Lua is… well, it’s a programming language. I don’t know it well enough to classify it as functional, imperative, or what have you (I’m fairly sure it isn’t declarative) I haven’t actually tried it yet (something I need to rectify at some point, but I’ve liked what I’ve read.
Most of what I’ve read comes from The Evolution of Lua, a rather fascinating paper, which like most programming language stuff, I got through Lambda The Ultimate (lambda_ultimate – I originally discovered it when LJ introduced their feed syndication, but I mostly read it through Bloglines these days)
What I remember from the paper, is that Lua is a language with a few big ideas, and I love big ideas. First of all, it’s mission in life is to be an embedded language. It is designed to be easily integrated into C programs (and most everything else has a C interface), supporting both call-by and call-to C.
Secondly, the language itself has a core concept. FoxPro has databases, Lisp has S-expressions (typically lists), ML tries to represent mathematical logic, and Smalltalk embraced objects to make a one-page language spec. Lua embraces hash tables. So what? Well, you can do pretty much anything with them. Hash tables are obvious; objects have named properties (hash keys), and arrays just happen to have numerical keys. Someone in a lisp context said it is better have 100 operations on one thing than 10 operations on 10 things.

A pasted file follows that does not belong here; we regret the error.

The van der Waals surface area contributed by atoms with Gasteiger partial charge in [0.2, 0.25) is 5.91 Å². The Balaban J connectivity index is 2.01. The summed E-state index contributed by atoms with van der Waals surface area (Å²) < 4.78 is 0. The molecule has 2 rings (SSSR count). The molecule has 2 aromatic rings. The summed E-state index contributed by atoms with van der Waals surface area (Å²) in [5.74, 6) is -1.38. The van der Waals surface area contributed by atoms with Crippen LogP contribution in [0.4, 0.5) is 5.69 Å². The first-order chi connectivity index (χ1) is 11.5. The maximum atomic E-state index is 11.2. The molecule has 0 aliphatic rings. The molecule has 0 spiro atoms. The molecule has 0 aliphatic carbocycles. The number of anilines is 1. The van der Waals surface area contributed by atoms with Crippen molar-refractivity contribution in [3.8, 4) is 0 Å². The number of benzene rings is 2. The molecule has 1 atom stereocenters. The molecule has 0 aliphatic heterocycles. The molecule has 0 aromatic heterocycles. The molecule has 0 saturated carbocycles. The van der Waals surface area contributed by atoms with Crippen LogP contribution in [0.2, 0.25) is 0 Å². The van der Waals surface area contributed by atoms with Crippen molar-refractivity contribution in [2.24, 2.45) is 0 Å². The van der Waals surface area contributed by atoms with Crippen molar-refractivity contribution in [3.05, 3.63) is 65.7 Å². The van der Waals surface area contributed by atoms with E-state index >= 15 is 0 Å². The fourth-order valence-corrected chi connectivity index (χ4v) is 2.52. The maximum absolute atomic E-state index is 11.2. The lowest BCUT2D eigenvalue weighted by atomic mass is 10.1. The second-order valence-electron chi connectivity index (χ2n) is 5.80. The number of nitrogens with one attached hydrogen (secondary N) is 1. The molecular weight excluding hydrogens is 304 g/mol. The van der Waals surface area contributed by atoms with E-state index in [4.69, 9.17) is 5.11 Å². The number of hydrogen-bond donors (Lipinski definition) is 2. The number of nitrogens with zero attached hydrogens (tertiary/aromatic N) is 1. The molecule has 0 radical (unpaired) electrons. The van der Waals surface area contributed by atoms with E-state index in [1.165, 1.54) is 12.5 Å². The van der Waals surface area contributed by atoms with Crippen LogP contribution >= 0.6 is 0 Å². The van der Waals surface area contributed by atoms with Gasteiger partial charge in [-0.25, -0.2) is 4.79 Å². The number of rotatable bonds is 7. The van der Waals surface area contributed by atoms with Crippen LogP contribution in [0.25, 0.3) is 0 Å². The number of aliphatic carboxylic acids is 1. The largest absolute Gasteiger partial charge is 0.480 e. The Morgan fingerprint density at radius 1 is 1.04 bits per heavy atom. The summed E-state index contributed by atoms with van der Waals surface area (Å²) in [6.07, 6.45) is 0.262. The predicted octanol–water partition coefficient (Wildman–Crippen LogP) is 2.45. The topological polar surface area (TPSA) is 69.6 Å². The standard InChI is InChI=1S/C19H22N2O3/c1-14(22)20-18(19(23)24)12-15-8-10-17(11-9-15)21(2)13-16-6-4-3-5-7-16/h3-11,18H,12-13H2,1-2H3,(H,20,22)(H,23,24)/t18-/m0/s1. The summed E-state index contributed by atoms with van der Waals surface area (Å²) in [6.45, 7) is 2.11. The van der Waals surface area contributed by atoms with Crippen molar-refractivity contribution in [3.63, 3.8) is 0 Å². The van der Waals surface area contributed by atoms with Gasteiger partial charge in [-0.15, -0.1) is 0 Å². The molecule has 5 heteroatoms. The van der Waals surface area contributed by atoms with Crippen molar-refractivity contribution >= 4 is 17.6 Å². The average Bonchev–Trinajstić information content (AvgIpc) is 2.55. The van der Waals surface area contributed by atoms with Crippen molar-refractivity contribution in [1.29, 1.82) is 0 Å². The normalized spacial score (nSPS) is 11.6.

Inefficient you cry? Current versions of the interpreter will only build half the hash if it can. If you use it as a set (only dealing with keys), it doesn’t allocate space for the values. If you use it as an array (numerical keys only), it doesn’t allocate the keys. If you find a bottleneck, write a C function and call it from Lua code – Lua’s mission is to be quick and powerful scripting language, not a core engine language.
Since then, Lambda the Ultimate also turned up Metalua. Meta-programming is one of those things that is hard to explain if you don’t understand it. C templates are a limited example. The Lisp macro system is legendary for being able to make the language do just about anything. (An ordinary Lisp file, to be included in your project, which allowed one to use Python style spacing instead of the infamous parentheses may have been using this.) The examples given for Metalua are not trivial – adding type checking to the language, and pattern matching in the ML style (think of it as a ‘switch’ statement on the structure of the argument, rather than the value.)